Wednesday, October 08, 2014

Kite: Sort of Like the Anime, but with Samuel L. Jackson

It is supposed to be a near future dystopia, but the post-crash world where roving “numbers gangs” abduct young children for a Middle Eastern human trafficker is not as outlandish as it ought to be. However, a strung-out teenage girl wages war against the cartel with the help of a morally problematic flat foot. It should all sound familiar to anime fans, for good reason. Yasuomi Umetsu’s anime gets the live action remake treatment in Ralph Ziman’s Kite (trailer here), which opens this Friday in select cities.

It looks like the return of the Dinkins Administration, but on a national scale. Anarchy reigns, as numbers gangs rove the streets and the cops are either too scared or too corrupt to interfere. Karl Aker is the exception. The hard-charging detective has been secretly working to bring down the shadowy white slaver known as the Emir with his secret weapon: Sawa.

After her father, Aker’s partner, was murdered by the Emir’s henchmen, Sawa allowed the cop to pump her full of more juice than major league baseball consumed in 1998. Aker’s narcotic makes her lethal and fast-healing, but it is also addictive and makes her forget. Still, in Sawa’s world there is not much worth remembering. At least, that is how she hazily sees it. Oburi begs to differ. Claiming to be a childhood friend, the would-be Samaritan purports to know important secrets from her past.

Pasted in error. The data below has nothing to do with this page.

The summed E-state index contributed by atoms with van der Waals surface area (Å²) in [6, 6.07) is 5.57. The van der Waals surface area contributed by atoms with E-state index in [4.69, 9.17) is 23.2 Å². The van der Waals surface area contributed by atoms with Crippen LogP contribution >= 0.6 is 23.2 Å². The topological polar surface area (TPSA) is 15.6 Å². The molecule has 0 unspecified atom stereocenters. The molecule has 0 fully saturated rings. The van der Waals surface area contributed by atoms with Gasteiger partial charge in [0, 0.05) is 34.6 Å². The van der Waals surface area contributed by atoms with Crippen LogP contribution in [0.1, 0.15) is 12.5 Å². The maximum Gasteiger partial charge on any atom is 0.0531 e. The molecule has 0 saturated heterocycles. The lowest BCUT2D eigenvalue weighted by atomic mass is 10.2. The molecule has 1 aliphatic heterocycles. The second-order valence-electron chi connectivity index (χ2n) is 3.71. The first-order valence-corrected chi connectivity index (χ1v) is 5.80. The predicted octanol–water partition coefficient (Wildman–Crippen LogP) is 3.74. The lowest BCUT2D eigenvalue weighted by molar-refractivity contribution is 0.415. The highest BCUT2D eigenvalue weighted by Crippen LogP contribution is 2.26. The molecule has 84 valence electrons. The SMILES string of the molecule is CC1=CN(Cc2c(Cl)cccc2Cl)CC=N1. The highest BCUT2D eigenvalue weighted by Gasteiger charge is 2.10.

Arguably, the Kite concept simply works better in anime than as an exploitative remake. Frankly, India Eisley is not bad as the haunted Sawa, but she looks lighter than a box of Kleenex and more fragile than a crystal rose, making her butt-kicking scenes rather difficult to buy into, especially considering she does not have any super-powers beyond an anesthetizing buzz.

Of course, Samuel L. Jackson should be money in the bank for a film like this, but he is oddly restrained as Aker, only nibbling on the scenery rather gorging as we would hope and expect. Still, when he does his stone cold thing, it is still cool. Unfortunately, the rest of the ensemble is rather nondescript, including Callan McAuliffe, who certainly does not look like an Oburi.

Ziman’s take on Kite is not nearly as lurid or nihilistic as critics made the source anime out to be. In fact, there is a moral center to the film. Instead, its overriding sin is its general tepidness. Only for franchise fanatics, the under-performing Kite opens this Friday (10/10) in New York.